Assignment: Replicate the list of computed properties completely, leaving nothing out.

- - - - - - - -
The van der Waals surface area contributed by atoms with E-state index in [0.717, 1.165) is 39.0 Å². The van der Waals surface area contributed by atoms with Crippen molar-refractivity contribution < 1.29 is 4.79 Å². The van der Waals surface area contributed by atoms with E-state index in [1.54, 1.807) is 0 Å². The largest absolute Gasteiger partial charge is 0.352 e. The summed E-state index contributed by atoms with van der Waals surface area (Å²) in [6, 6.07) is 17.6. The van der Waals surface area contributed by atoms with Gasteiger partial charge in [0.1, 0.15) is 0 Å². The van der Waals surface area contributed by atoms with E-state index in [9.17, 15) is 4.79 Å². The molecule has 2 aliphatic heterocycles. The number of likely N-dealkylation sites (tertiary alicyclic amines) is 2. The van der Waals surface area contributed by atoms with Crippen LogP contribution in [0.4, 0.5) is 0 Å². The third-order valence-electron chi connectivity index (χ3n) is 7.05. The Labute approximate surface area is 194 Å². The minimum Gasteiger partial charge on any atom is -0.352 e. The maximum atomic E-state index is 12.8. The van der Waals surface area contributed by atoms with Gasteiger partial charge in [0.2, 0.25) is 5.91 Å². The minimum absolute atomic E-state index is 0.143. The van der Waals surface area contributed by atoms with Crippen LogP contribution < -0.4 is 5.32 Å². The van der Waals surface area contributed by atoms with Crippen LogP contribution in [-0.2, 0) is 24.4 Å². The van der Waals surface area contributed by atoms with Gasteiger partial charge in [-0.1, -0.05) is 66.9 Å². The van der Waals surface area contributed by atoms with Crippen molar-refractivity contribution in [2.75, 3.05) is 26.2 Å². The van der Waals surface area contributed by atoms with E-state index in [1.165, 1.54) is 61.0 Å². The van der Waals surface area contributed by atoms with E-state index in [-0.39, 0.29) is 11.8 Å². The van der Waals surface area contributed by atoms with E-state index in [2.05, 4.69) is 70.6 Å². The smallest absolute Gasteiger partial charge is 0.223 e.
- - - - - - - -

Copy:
The van der Waals surface area contributed by atoms with E-state index in [0.717, 1.165) is 39.0 Å². The van der Waals surface area contributed by atoms with Crippen molar-refractivity contribution < 1.29 is 4.79 Å². The van der Waals surface area contributed by atoms with E-state index in [1.54, 1.807) is 0 Å². The largest absolute Gasteiger partial charge is 0.352 e. The summed E-state index contributed by atoms with van der Waals surface area (Å²) in [6, 6.07) is 17.6. The van der Waals surface area contributed by atoms with Gasteiger partial charge in [0.1, 0.15) is 0 Å². The van der Waals surface area contributed by atoms with E-state index in [9.17, 15) is 4.79 Å². The molecule has 2 aliphatic heterocycles. The number of likely N-dealkylation sites (tertiary alicyclic amines) is 2. The van der Waals surface area contributed by atoms with Crippen LogP contribution in [0.4, 0.5) is 0 Å². The third-order valence-electron chi connectivity index (χ3n) is 7.05. The Labute approximate surface area is 194 Å². The minimum Gasteiger partial charge on any atom is -0.352 e. The maximum atomic E-state index is 12.8. The van der Waals surface area contributed by atoms with Gasteiger partial charge in [0.2, 0.25) is 5.91 Å². The minimum absolute atomic E-state index is 0.143. The van der Waals surface area contributed by atoms with Crippen LogP contribution < -0.4 is 5.32 Å². The van der Waals surface area contributed by atoms with Crippen LogP contribution in [-0.2, 0) is 24.4 Å². The van der Waals surface area contributed by atoms with Gasteiger partial charge in [-0.1, -0.05) is 66.9 Å². The van der Waals surface area contributed by atoms with Crippen molar-refractivity contribution in [2.75, 3.05) is 26.2 Å². The van der Waals surface area contributed by atoms with E-state index in [1.165, 1.54) is 61.0 Å². The van der Waals surface area contributed by atoms with E-state index in [-0.39, 0.29) is 11.8 Å². The van der Waals surface area contributed by atoms with E-state index in [2.05, 4.69) is 70.6 Å². The smallest absolute Gasteiger partial charge is 0.223 e.